Fast Narrative Writing Unit (Summative)

Fast Narrative Writing Unit (Summative)
Fast Narrative Writing Unit (Summative)
Fast Narrative Writing Unit (Summative)
Fast Narrative Writing Unit (Summative)
Fast Narrative Writing Unit (Summative)
Fast Narrative Writing Unit (Summative)
Fast Narrative Writing Unit (Summative)
Fast Narrative Writing Unit (Summative)
File Type

Word Document File

(13 KB|6 pages)
  • Product Description
  • StandardsNEW

TL;DR (Too long, didn't read): This is a fast narrative writing unit designed to be taught from beginning to end in about 7-10 days. I use this to cap off my narrative writing/reading unit after teaching figurative language, perspective, etc.

Included in this file:

  • Handouts for students
    • assignment overview
    • rubric and grading
    • peer review sheet
    • 7 narrative writing prompts
    • timeline

  • Tentative teaching schedule and outline for teachers

Detailed description:

This unit is designed to measure what students have learned about narrative writing. Use this when you want a sample of your students' best narrative writing to conclude a unit focused on fiction/narrative.

This is not a set of detailed lesson plans. It's a straightforward narrative writing assignment that tasks students with writing three different introductions, choosing one of those to develop, submitting a rough draft, going through a peer-review process for that draft, revising the draft, and submitting a final draft.

The instructions for lessons in this unit are brief and assume a general knowledge of the content area and material; you can think of the instructions as a rough script from which to improvise and go your own way.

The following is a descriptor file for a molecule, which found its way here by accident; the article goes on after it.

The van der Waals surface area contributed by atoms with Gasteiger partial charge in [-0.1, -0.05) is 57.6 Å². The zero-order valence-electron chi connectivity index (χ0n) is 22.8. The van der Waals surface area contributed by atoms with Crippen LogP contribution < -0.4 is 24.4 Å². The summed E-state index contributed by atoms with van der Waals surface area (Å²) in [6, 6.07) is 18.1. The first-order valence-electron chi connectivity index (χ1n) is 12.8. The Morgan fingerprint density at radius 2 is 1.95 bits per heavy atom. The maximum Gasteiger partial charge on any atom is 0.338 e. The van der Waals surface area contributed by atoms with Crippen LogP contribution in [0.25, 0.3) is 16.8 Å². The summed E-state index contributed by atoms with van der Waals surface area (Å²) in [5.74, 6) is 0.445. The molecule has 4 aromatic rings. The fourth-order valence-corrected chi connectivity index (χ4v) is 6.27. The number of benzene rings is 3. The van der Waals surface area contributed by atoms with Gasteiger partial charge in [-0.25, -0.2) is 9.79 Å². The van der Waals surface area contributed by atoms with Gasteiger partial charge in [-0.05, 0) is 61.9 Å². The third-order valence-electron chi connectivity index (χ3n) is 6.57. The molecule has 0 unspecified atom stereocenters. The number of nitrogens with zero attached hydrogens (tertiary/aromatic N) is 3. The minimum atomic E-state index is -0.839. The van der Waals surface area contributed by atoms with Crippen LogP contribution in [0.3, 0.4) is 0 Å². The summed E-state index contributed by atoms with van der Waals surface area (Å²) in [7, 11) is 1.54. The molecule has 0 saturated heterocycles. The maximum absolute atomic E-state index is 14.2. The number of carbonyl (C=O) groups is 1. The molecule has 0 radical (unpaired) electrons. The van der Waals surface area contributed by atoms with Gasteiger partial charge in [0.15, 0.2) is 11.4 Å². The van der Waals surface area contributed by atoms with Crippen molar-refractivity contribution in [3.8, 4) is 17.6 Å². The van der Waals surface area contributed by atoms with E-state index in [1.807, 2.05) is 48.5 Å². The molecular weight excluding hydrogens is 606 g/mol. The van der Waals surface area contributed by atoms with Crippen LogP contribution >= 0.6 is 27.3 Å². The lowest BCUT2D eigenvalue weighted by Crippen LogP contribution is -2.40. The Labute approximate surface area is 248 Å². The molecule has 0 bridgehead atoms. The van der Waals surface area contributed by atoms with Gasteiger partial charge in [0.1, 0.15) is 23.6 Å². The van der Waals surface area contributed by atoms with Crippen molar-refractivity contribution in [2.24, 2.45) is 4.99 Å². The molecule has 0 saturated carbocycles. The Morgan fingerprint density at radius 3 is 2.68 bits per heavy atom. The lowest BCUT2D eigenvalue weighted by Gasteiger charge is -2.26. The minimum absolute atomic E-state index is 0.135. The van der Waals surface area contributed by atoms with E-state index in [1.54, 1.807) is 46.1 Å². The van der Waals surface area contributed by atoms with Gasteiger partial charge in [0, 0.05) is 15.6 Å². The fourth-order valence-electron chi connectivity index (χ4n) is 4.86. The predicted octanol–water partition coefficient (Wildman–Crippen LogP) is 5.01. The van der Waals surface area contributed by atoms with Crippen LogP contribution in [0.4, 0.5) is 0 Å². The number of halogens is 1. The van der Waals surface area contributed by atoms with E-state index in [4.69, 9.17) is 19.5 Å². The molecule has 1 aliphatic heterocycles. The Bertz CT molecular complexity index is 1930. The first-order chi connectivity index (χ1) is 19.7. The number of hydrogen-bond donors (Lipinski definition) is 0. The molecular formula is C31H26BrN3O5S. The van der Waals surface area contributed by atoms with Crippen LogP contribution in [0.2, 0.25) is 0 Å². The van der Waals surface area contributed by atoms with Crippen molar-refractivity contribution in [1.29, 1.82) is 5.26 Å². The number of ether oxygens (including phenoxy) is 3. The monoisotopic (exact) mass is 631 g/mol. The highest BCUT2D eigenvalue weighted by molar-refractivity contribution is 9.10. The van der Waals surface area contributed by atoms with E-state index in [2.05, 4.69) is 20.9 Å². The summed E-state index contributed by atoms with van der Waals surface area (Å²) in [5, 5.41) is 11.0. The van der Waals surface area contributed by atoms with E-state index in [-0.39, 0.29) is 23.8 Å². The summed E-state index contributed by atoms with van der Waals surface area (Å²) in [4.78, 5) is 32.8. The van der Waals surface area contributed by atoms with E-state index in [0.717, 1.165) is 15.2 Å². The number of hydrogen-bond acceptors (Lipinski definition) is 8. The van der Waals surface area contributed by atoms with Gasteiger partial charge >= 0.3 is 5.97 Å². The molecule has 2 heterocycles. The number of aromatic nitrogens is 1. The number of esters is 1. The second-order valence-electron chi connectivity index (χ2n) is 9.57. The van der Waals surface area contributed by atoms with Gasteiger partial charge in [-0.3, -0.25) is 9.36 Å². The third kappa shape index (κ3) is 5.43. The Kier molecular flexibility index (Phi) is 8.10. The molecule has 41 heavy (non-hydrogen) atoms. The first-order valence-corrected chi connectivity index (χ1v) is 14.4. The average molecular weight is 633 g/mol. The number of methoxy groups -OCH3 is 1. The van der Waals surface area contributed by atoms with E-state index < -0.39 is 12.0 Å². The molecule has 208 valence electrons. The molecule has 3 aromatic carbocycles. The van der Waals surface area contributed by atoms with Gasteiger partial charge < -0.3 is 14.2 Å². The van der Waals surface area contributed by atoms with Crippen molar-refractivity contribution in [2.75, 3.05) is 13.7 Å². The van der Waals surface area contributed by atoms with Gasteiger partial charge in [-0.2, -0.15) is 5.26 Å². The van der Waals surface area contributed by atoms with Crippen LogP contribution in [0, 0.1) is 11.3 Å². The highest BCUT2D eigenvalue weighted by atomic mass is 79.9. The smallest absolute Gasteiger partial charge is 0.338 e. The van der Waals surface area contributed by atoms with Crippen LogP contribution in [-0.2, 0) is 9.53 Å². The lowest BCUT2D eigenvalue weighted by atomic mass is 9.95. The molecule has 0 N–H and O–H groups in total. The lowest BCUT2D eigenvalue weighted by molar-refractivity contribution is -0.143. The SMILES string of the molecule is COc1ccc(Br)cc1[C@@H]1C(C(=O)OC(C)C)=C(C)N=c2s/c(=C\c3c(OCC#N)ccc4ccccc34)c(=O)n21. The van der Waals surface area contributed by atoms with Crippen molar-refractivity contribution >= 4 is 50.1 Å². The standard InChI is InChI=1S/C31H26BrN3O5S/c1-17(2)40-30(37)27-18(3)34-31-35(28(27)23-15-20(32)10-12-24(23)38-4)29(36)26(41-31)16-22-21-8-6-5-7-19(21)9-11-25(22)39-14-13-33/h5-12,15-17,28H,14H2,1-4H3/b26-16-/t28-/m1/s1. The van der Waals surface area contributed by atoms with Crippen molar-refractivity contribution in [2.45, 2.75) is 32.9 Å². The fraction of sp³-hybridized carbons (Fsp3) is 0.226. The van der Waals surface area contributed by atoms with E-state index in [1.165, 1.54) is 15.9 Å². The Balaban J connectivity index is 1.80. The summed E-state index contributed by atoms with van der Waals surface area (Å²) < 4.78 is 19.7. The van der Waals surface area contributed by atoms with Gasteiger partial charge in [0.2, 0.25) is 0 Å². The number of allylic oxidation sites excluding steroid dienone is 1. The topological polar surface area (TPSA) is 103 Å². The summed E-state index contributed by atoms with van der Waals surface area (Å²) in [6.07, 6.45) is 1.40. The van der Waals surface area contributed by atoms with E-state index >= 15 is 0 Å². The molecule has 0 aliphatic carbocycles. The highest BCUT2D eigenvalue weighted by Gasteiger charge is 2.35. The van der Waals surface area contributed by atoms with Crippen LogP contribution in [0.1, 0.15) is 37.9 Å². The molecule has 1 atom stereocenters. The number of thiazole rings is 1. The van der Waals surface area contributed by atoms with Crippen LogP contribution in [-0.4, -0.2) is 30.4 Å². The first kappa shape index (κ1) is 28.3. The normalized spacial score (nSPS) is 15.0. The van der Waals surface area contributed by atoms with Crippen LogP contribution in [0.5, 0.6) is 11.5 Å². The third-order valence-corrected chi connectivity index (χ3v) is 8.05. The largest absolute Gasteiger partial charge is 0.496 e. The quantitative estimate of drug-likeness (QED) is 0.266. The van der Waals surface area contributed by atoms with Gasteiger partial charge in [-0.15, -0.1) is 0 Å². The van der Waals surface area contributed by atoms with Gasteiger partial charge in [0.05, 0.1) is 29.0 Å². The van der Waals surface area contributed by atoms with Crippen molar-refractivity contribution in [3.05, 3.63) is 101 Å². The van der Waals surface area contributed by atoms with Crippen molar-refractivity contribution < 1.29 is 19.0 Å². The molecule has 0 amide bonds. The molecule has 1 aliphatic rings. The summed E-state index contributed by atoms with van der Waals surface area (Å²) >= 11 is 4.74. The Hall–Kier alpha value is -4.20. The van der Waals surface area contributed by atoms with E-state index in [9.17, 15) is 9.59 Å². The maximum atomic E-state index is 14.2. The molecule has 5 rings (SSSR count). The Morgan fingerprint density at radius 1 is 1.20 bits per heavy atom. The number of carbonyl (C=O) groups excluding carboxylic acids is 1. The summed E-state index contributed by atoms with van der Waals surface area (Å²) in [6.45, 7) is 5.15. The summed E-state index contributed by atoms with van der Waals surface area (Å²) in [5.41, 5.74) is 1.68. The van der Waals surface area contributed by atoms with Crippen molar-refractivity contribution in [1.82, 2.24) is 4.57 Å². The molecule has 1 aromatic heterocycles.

The rubric for this assessment uses the Oregon Writing Work Sample Scoring Guide, which measures student mastery from 1 to 6 in ideas and content, organization, voice, conventions, sentence fluency, and word choice. This guide is available online and aligns to CCSS for the most part. I have added two other categories for this assessment: sensory details and plot. Students are expected to incorporate sensory details into their stories and follow recognizable plot structures and/or experiment with more advanced structures. You can of course change the criteria and points values on these rubrics; this material has been uploaded in editable .docx form.

I taught this assignment at the sophomore level, but it is adaptable for younger or older students.

Log in to see state-specific standards (only available in the US).
Provide a conclusion that follows from and reflects on what is experienced, observed, or resolved over the course of the narrative.
Use precise words and phrases, telling details, and sensory language to convey a vivid picture of the experiences, events, setting, and/or characters.
Use a variety of techniques to sequence events so that they build on one another to create a coherent whole and build toward a particular tone and outcome (e.g., a sense of mystery, suspense, growth, or resolution).
Use narrative techniques, such as dialogue, pacing, description, reflection, and multiple plot lines, to develop experiences, events, and/or characters.
Engage and orient the reader by setting out a problem, situation, or observation and its significance, establishing one or multiple point(s) of view, and introducing a narrator and/or characters; create a smooth progression of experiences or events.
Total Pages
6 pages
Answer Key
Teaching Duration
2 Weeks
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